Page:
Monday 30 November 2015

Wreckless Eric vs. Jeff Lynne’s ELO

Good afternoon grapple fans! It’s a heavyweight contest of 11 three-minute songs… two hits, two front-page features, or a platinum disc to decide the winner!

In the red corner is a 60-something gent with 25 international hits to his credit… in the blue corner is another 60-something gent with just half a hit. But never mind; despite their wildly contrasting track records, both men are capable of a surprise. Jeff is the grizzled superstar. Eric is the young pretender.

Let us explore their respective skills and resources… Jeff, a ‘Brummie’, is these days resident in sunny Los Angeles and has at his disposal a fully equipped 48-track recording studio where he overdubs at leisure his latest creations, as can be found on Alone In The Universe. Young Eric, on the other hand, possesses some amateur and possibly incompatible home recording equipment, and just enough knowledge to operate it.

What links these two disparate talents? Well, it’s that strange electronic ‘voice of God’ vocal effect – probably created on a synthesiser - a heavenly male voice choir sound that was done to death by ELO (check ‘Mr Blue Sky’). Strangely, it crops up a couple of times on Eric’s new album AmERICa, and is therefore possibly a bargain bin effect in 2015.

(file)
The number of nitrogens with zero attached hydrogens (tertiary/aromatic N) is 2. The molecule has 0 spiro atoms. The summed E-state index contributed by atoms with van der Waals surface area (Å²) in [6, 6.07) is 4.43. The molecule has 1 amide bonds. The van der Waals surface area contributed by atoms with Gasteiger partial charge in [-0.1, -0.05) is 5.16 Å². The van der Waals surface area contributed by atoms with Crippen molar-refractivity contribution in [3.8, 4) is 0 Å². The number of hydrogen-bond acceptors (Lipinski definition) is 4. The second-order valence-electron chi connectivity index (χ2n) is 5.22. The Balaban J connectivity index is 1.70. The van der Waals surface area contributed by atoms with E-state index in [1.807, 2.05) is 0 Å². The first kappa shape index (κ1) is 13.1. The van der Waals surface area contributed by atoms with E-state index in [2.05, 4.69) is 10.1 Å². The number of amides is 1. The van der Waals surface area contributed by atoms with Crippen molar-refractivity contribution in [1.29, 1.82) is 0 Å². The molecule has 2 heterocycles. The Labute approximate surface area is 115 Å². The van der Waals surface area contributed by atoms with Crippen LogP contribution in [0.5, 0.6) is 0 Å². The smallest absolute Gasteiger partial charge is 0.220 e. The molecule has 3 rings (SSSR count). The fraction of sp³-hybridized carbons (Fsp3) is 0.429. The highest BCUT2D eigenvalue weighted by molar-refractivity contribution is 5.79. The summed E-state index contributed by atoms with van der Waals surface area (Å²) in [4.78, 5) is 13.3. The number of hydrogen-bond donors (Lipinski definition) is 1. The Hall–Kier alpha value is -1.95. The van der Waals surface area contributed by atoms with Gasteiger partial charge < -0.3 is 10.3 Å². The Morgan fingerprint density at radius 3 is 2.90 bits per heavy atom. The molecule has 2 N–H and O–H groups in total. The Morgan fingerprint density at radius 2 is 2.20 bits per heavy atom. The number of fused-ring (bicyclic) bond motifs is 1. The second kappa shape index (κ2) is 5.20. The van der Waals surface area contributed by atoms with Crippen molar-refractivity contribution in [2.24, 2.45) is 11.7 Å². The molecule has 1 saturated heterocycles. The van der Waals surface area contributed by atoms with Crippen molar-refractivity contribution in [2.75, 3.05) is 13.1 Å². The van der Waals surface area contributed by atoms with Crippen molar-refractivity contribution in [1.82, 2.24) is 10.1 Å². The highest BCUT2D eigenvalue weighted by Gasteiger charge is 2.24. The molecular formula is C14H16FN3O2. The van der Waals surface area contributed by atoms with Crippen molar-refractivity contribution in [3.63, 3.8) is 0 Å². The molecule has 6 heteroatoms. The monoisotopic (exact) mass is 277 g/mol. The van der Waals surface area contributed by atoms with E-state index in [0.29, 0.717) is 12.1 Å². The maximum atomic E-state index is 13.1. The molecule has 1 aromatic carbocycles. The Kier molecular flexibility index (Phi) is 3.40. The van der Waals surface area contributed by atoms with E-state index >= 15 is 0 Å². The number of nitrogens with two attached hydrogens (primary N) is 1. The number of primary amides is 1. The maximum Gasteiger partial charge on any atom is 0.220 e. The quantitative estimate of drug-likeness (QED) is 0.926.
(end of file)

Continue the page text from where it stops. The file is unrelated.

Jeff writes and sings about his childhood, as in ‘When I Was A Boy’, with its killer line, ‘don’t wanna work on the milk or the bread…’ But this is about as poetic as Jeff Lynn gets, whilst Wreckless Eric oozes poetry in every song, and counters with the great ‘Boy Band’. Eric also has other interesting titles, such as ‘Property Shows’ and the hilarious ‘Up The Fuselage’ (which discusses the likelihood, or not, of enjoying first class air travel). How Jeff could do with such wit on his otherwise superb productions.

One could go on, looking for clues, similarities in style, and injustices, but truth is these veteran rockers have much in common, even if they are millions of dollars apart. Would it not be fun to put them both in the same room and ask them to collaborate? Eric could furnish Jeff with some truly great lyrics, while Jeff could give Eric the production gloss that is studiously and perversely avoided on AmERICa. If I were a 1980s ‘A&R man’ with a huge budget at my disposal, I would insist on it. Magic could be made.

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